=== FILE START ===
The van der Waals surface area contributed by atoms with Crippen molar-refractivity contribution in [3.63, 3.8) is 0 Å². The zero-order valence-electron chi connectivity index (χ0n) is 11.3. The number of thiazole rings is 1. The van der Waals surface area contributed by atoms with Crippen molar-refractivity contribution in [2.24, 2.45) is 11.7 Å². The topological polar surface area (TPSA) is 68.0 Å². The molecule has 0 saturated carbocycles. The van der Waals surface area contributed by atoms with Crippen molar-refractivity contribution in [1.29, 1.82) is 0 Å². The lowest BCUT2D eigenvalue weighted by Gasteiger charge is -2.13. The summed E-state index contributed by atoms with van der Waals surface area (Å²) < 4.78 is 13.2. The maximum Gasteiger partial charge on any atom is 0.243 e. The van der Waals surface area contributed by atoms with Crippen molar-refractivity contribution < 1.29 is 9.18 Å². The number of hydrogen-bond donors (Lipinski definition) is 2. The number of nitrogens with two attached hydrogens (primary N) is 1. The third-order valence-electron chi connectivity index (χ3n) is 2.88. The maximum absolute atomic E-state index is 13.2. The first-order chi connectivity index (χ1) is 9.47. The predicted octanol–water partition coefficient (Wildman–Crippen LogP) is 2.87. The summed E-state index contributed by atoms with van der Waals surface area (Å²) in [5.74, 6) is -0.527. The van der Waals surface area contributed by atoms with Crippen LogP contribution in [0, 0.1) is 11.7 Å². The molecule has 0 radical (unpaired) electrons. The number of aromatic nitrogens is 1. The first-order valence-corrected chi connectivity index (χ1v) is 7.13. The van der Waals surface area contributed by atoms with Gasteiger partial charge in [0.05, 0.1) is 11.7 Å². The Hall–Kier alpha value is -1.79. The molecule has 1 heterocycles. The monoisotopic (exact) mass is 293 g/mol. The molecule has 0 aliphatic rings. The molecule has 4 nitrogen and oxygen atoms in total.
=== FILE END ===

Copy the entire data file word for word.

The van der Waals surface area contributed by atoms with Crippen molar-refractivity contribution in [3.63, 3.8) is 0 Å². The zero-order valence-electron chi connectivity index (χ0n) is 11.3. The number of thiazole rings is 1. The van der Waals surface area contributed by atoms with Crippen molar-refractivity contribution in [2.24, 2.45) is 11.7 Å². The topological polar surface area (TPSA) is 68.0 Å². The molecule has 0 saturated carbocycles. The van der Waals surface area contributed by atoms with Crippen molar-refractivity contribution in [1.29, 1.82) is 0 Å². The lowest BCUT2D eigenvalue weighted by Gasteiger charge is -2.13. The summed E-state index contributed by atoms with van der Waals surface area (Å²) < 4.78 is 13.2. The maximum Gasteiger partial charge on any atom is 0.243 e. The van der Waals surface area contributed by atoms with Crippen molar-refractivity contribution < 1.29 is 9.18 Å². The number of hydrogen-bond donors (Lipinski definition) is 2. The number of nitrogens with two attached hydrogens (primary N) is 1. The third-order valence-electron chi connectivity index (χ3n) is 2.88. The maximum absolute atomic E-state index is 13.2. The first-order chi connectivity index (χ1) is 9.47. The predicted octanol–water partition coefficient (Wildman–Crippen LogP) is 2.87. The summed E-state index contributed by atoms with van der Waals surface area (Å²) in [5.74, 6) is -0.527. The van der Waals surface area contributed by atoms with Crippen LogP contribution in [0, 0.1) is 11.7 Å². The molecule has 0 radical (unpaired) electrons. The number of aromatic nitrogens is 1. The first-order valence-corrected chi connectivity index (χ1v) is 7.13. The van der Waals surface area contributed by atoms with Gasteiger partial charge in [0.05, 0.1) is 11.7 Å². The Hall–Kier alpha value is -1.79. The molecule has 1 heterocycles. The monoisotopic (exact) mass is 293 g/mol. The molecule has 0 aliphatic rings. The molecule has 4 nitrogen and oxygen atoms in total.